During the course of my doctoral studies I volunteered with Loving Spoonful, a non-profit organization who works to achieve a healthy food-secure community by facilitating fresh food access, skill development and community engagement in a collaborative, empowering and environmentally sustainable manner. To gather attention to their booth at the weekly farmer's market, I created this simple yet super fun musical instrument consisting of a few bananas, large resistors and a lasercut boombox that people can interact with in a similar manner they would with a traditional piano.
In my spare time. I enjoy building and racing drones, ranging from small scale quadcopters to heavy duty octocopters. Below are some of my original designs, one of which is available for free download on thingiverse. If you would like to learn more or request designs for other models don't hesitate to reach out.
The Extractor is a first person shooter demo my roommate and I developed for a course in Advanced Game Design at Queen's University that relied in embodied interaction as input mechanisms in lieu of the conventional approach that requires users to stand still in front of a monitor and use a game controller as input. Instead we use physical hand gestures to, e.g. switch between weapons as well as fire them. Additionally, the user can roam around by virtual world by walking in predefined areas on an augmented pad, similar to the interact style of dance dance revolution.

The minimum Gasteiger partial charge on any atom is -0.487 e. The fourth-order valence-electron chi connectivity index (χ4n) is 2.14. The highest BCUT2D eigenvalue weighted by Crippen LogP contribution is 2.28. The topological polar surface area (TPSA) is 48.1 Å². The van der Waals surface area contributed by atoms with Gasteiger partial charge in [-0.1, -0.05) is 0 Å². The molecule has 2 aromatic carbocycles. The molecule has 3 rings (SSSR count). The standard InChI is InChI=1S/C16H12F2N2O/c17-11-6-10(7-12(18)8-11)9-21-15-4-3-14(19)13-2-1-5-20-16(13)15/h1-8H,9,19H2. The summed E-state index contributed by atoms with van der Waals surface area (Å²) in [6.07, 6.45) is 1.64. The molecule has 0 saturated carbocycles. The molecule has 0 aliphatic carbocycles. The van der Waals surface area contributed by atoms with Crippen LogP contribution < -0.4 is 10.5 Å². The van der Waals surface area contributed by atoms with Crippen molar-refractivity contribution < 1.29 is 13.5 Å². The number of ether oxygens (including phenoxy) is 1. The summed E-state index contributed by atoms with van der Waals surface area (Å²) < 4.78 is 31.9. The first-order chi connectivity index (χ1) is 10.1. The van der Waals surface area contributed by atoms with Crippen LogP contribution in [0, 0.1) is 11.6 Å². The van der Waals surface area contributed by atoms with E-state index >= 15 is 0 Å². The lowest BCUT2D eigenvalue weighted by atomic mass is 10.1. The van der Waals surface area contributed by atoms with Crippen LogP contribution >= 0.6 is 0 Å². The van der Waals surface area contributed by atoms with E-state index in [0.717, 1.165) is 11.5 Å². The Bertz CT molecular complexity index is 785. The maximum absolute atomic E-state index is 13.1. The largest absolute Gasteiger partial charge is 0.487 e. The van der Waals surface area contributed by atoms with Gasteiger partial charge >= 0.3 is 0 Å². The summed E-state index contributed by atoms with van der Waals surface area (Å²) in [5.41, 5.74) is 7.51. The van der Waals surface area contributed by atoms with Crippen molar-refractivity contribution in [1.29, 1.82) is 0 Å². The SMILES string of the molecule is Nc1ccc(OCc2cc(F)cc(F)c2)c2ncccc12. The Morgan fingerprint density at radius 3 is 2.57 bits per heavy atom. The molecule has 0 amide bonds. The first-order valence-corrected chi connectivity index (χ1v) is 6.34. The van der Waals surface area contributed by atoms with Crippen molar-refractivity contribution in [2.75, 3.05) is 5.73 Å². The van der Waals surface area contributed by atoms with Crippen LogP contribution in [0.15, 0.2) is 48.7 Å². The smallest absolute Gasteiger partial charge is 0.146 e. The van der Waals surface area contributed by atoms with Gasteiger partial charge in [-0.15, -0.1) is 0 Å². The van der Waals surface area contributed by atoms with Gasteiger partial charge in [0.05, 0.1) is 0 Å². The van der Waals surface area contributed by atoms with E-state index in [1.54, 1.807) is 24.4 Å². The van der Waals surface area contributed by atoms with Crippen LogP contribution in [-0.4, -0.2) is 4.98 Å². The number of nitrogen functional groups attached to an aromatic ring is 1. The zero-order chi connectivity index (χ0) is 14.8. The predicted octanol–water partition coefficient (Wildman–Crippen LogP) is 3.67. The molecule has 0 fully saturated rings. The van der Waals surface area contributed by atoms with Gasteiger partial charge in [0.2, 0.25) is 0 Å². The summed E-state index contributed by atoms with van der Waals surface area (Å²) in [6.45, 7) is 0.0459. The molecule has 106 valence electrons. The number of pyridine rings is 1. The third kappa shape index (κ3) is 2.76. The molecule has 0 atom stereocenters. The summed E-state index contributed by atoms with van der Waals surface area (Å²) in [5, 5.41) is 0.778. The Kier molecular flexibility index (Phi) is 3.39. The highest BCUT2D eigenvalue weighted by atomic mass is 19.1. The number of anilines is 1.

GoonQuad was developed by some of my COCA201 students and showcased at ACE'14. This project is close to my heart as I worked closely with this particular group of students who had very little technical background (one from film, one from drama, and one from comp.sci, all 2nd year students) but were deeply passionate about creating an interactive robot capable of expressing emotions and interacting with people. [PDF]
In my spare time, I enjoy designing custom pieces for lasercutting. Ranging from clocks, posters, candle holders, keychains or even functional objects and machines, chances are I have built one. But I'm always looking forward to receiving suggestions for new and innovative designs.
Mood Fern is a digital flora installation which responds to touch input. Depending on the length and intensity of the touch a subset of leaves physically react. The leaves respond on a spectrum of slight oscillation, imitating the effects of swaying in a slight breeze, to complete deformation, as if they were physically trying to respond in a similar manner. Mood Fern's reference to nature highlights its appeal to calm computing. Painted capacitive sensors mimic the appearance of leaf veins and Flexinol SMA wire is used to actuate The Mood Fern's paper structures. This project was developed in collaboration with one of my COCA 201 students Bernard Cheng, and subsequently presented at ACE'14 [PDF].